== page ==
Nanotechnology Guides Cancer Surgery And Kills Remaining Malignant Cells

Nanotechnology Guides Cancer Surgery And Kills Remaining Malignant Cells
A new system developed to improve cancer surgery uses a
nanoparticle called a dendrimer to carry a drug into cancer cells,
that can set the stage for improved surgery and also phototherapy.
(Graphic courtesy of Oregon State University)
Researchers have developed a new way to selectively insert compounds into cancer cells - a system that will help surgeons identify malignant tissues and then, in combination with phototherapy, kill any remaining cancer cells after a tumor is removed. It could be as simple as "if it glows, cut it out".
 
The findings, published in the journal Nanoscale, have shown remarkable success in laboratory animals. The concept should allow more accurate surgical removal of solid tumors at the same time it eradicates any remaining cancer cells. In laboratory tests, it completely prevented cancer recurrence after phototherapy.
 
Technology such as this, scientists said, may have a promising future in the identification and surgical removal of malignant tumors, as well as using near-infrared light therapies that can kill remaining cancer cells, both by mild heating of them and generating reactive oxygen species that can also kill them.
 
The work is based on the use of a known compound called naphthalocyanine, which has some unusual properties when exposed to near-infrared light. It can make a cell glow as a guide to surgeons; heat the cell to kill it; and produce reactive oxygen species that can also kill it. And by adjusting the intensity of the light, the action of the compound can be controlled and optimized to kill just the tumor and cancer cells. This research was done with ovarian cancer cells.
 
However, naphthalocyanine isn't water soluble and also tends to clump up, or aggregate, inside the body, in the process losing its ability to makes cells glow and generate reactive oxygen species. This also makes it difficult or impossible to find its way through the circulatory system and take up residence only in cancer cells.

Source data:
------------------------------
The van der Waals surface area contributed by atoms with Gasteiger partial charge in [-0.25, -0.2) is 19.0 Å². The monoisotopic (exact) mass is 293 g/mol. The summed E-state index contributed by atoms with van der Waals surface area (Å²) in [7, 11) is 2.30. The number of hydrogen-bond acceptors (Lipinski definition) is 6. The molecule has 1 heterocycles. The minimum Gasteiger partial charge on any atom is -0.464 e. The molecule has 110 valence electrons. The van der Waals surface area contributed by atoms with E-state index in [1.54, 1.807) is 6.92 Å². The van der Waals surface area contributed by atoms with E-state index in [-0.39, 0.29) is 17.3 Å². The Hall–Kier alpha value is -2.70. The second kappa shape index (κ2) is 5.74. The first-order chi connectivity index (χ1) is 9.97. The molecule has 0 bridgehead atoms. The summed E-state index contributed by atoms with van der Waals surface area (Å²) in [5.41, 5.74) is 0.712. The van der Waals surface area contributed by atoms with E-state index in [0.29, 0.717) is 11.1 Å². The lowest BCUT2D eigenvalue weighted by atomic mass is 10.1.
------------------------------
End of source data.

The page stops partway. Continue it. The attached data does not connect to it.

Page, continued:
The experts overcame these problems by use of a special water-soluble polymer, called a dendrimer, which allows the napthalocyanine to hide within a molecule that will attach specifically to cancer cells, and not healthy tissue. The dendrimer, an extremely tiny nanoparticle, takes advantage of certain physical characteristics that blood vessels leading to cancer cells have, but healthy ones do not. It will slip easily into a tumor but largely spare any healthy tissue.
 
Once in place, and exposed to the type of light needed, the cancer cells then will glow - creating a biological road map for a surgeon to follow in identifying what tissues to remove and what to leave. At the same time, a few minutes of this light exposure activate the naphthalocyanine to kill any remaining cells.
 
For many cancers, surgery is a first choice of treatment. This research may help make that surgery more precise, effective and thorough than it's been before.
 
Before attempting human clinical tests, the researchers hope to perfect the process and then test it on live dogs that have malignant tumors. The technique has already been shown successful in laboratory mice. The researchers noted that even as phototherapy was destroying their malignant tumors, the mice showed no apparent side effects and the animals lost no weight.
 
Originally posted by Oregon State University.